Just a day after a heated closed-door meeting that indicated there’s still a large gap between Democrats and Republicans on entitlement and tax reform, the Joint Select Committee on Deficit Reduction convened for its third public policy hearing on Wednesday morning.
And if the points members made during the two-hour hearing are any indication, the 12-member panel has a long way to go to reach a deal before its Nov. 23 deadline to present a package worth $1.2 trillion in deficit savings over 10 years to Congress.
The hearing was scheduled to be a discussion of discretionary spending, which makes up about 40 percent of the budget. But the members only loosely stuck to those guidelines, instead making partisan points about income distribution, defense spending and savings, tax reform, and economic uncertainty.
Congressional Budget Office Director Douglas Elmendorf, who testified during the group’s first public policy hearing on the drivers of the debt, carefully explained budgetary concepts, warned the committee that its decisions on discretionary spending could be voided by future Congresses, and highlighted the savings already wrung from discretionary outlays. He also noted that mandatory spending “dominates” the federal budget.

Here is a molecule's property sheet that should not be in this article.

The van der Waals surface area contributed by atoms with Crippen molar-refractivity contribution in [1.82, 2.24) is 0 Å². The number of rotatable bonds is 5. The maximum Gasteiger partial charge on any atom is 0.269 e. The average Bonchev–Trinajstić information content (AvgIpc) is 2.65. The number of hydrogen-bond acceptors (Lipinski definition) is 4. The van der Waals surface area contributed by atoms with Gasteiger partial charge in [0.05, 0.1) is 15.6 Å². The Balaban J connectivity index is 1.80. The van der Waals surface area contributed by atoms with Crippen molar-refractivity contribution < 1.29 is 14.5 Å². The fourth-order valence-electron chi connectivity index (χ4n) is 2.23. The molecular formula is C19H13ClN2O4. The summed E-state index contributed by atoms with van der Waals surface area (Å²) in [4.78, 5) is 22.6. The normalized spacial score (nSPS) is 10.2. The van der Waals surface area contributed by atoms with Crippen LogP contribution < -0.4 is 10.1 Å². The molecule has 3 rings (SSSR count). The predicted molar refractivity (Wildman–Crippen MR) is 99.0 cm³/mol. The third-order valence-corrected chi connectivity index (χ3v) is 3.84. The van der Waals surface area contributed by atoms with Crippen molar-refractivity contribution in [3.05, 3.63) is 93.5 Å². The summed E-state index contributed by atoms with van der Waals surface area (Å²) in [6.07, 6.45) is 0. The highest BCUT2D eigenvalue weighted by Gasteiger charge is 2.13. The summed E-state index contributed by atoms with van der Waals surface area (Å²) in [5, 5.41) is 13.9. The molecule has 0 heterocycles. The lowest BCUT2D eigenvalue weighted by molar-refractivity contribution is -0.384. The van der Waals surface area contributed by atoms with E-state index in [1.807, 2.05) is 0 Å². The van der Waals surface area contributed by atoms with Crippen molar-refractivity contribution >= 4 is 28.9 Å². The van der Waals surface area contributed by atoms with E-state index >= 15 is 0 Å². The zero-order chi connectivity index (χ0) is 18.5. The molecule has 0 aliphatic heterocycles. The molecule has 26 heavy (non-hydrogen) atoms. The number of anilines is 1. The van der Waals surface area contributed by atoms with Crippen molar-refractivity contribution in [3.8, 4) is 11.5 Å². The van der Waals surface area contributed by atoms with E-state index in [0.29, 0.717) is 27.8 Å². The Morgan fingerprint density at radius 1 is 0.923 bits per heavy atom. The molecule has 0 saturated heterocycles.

The committee’s Democrats and Republicans alike agreed with him – at least in theory. But while Democrats pointed out that mandatory spending reforms would have to be paired with reduced defense spending and additional revenues, Republicans maintained that spending – not revenues – is the problem.
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Comment: While there are number of discussions that could be considered in this article, the one thought I have as I read it, is that the idea of repealing the 17th gets pushed back further in to time as each day passes and no Americans challenge the unconstitutionality of the super congress.